Happily obsolete

I grew up the old fashioned way. In a time of electronic evolution and new technologies, my parents decided to bring me up the way they were, with no added help, no frivolous objects, thus repressing the urge to follow the latest trends and rendering me less of a victim of increasingly elaborate marketing ploys.

I learned to use a vinyl record player when my classmates were walking around with discmans, I had a twelve channel programmable television set and a cassette player when my contemporaries had a hundred channels, cable and the latest hi-fi systems. I also played with elaborate (and definitely non-aerodynamic) paper airplanes and retro electric trains when gameboys and Nintendos were all the rage. You’d probably assume that made me mad, and you’re right, it did…at first.

As years went by, the more I had access to what was considered obsolete and the less I dabbled with modernism, the more I learned to count on myself for entertainment and everyday tasks like reheating dishes in a skillet or oven pan and finding the right technique to not end up with half of my food stuck at the bottom of what could easily become a dish-washing nightmare. And yes, I never had microwave popcorn with all the fake butter and ten thousand useless ingredients; instead, I went through bags of burnt kernels to perfect the corn popping technique, and guess what? I still can’t make a decent batch. Didn’t expect this turn of events, huh? I learned to cook whole meals from scratch while my friends were playing video games but I still can’t make a half decent bowl of popcorn at 27, how ridiculous. Well, it doesn’t end there. Since I moved from my parents’ house, I have had access to microwaves much more often – home still being a preserved haven of health and lowkey technology – and have used them a few times to reheat something in a hurry or make the occasional mug cake. However, popcorn remained a pan-only treat until about a week ago when my roommate popped some in a paper bag. The thought having pleased me, I decided today to try my hand at the matter and followed the relatively childish procedure: put popcorn in bag, close bag, program microwave and…pop! Except she forgot to tell me one thing: how many minutes do they take in there? I was alone and just pressed on 4, a reasonable time in the microwave world, I thought. One thing is for sure, guessing is a bad idea. A burning smell started exuding from the machine around three minutes in, but being in unfamiliar territory, I assumed it was a figment of my imagination, for how could anything burn in a microwave? Famous last words. I opened the door when the timer rang, unfortunate tune of my popcorn’s death sentence: inside the brown paper bag was a clump of black chunks formerly known as popped corn kernels. I’ll refrain from describing the dark cloud that also came out of my unfriendly helper.

Ultimately, I suppose my old-fashioned upbringing had nothing to do with my popcorn-making abilities, I believe I just don’t carry the kernel-popping gene (or the paper plane designing one if we’re being precise). Nevertheless, I think I’ll maintain the tradition of making my future children just as clueless about society’s downward spiral into the technological abyss, teaching them the value of time and what wonders a little elbow grease and creativity can produce. My train and record player patiently await their little hands…or mine until then.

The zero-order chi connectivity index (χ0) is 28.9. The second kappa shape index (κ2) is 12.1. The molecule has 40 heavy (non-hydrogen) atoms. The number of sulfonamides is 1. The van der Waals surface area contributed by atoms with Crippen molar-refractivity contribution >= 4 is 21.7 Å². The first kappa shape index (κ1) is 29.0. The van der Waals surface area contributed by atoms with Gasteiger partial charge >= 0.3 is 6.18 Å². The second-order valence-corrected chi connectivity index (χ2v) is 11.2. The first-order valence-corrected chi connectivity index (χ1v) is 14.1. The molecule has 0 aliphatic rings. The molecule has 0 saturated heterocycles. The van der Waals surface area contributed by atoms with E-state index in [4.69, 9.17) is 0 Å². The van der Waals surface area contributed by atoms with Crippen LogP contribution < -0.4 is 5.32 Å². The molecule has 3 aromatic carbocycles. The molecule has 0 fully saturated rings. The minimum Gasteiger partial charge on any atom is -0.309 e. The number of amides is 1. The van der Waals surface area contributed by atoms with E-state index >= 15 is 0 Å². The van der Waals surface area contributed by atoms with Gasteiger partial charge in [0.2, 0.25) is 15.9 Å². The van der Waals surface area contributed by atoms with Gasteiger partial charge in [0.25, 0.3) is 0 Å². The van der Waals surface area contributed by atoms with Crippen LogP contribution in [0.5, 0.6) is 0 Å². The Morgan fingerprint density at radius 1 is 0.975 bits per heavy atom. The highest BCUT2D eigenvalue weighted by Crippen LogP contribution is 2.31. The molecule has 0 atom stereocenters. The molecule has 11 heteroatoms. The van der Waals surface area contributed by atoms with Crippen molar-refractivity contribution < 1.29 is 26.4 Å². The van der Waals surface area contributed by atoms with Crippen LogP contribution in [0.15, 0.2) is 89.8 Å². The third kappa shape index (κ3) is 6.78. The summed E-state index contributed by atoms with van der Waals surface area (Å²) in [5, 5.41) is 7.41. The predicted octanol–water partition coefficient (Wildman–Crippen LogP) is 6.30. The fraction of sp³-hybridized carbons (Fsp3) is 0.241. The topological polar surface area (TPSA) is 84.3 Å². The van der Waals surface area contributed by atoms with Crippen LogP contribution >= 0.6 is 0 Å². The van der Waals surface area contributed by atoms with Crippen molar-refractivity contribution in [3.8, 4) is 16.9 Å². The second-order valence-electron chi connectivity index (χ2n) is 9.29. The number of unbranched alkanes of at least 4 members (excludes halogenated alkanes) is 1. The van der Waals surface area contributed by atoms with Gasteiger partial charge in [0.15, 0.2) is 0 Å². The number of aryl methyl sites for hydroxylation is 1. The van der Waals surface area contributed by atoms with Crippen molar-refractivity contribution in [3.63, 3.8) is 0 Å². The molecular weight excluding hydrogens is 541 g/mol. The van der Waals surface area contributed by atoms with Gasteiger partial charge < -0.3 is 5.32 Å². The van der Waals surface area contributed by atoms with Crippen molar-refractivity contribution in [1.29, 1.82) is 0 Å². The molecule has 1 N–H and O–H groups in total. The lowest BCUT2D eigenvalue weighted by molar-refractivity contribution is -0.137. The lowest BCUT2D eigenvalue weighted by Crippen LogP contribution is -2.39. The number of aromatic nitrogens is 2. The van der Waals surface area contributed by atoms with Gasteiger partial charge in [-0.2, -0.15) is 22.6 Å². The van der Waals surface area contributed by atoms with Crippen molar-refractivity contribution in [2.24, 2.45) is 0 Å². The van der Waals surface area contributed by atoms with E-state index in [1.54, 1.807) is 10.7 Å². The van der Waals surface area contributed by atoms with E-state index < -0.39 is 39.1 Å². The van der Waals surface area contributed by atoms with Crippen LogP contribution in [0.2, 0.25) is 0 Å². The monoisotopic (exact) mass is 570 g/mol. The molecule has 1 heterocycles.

Advertisements

With change…comes change

I haven’t written here in a while. Not for lack of words or things to say, mostly in an attempt to bridge the life I had when I created this blog and the one I’m leading now, an ocean away.

I moved to a new country a while ago, to a place I had never been or ever imagined I’d end up. I needed change since the moment I took my very first breath, sudden urges to move around taking over my mind every few months, with an inability to remain still in a region that is anything but. I’m Lebanese, I am proud to be Lebanese, but I just don’t fit in Lebanon, and Lebanon doesn’t fit the many versions of who I am. So I packed my bags leaving out what didn’t fit in the two pieces of luggage I had resolved to take, things, people… 27 years’ worth, and boarded a plane. Two, actually. Needless to say it but here it goes: I am very far from home… and from Lebanon. That distinction is essential.

I’ve lived with my parents my whole life, befriending them early on, and while I did everything to leave Lebanon behind, I never wanted to leave them. It’s hard. Much harder than I had thought possible. You’d think I’d have gone bored from seeing their faces everyday and yet here I am readjusting every inch of my mind to fit this new reality, one without them, one where I have to start all over, meet new people, decipher a new accent, memorize new streets and decide what I should keep from my past. Will streets I’ve walked in my whole life look the same when I visit? Will I start listening to Sabah and eat labneh every morning in an attempt to lose less of myself to this new environment? Or will I rejoice at glimpses of my former life with every little cucumber I bite into and every familiar face I run into on my way to fulfil whatever new habit I’ve acquired in this foreign land?

I’ve changed already, and it’s only been a short while since I left. I’ve changed and it feels like it’s only the beginning, the start of missing everything, the end of missing out, the biggest change of all: what if now, all I want is for things to stop changing? Is it finally time for this restless spirit to find constance? For a while, at least?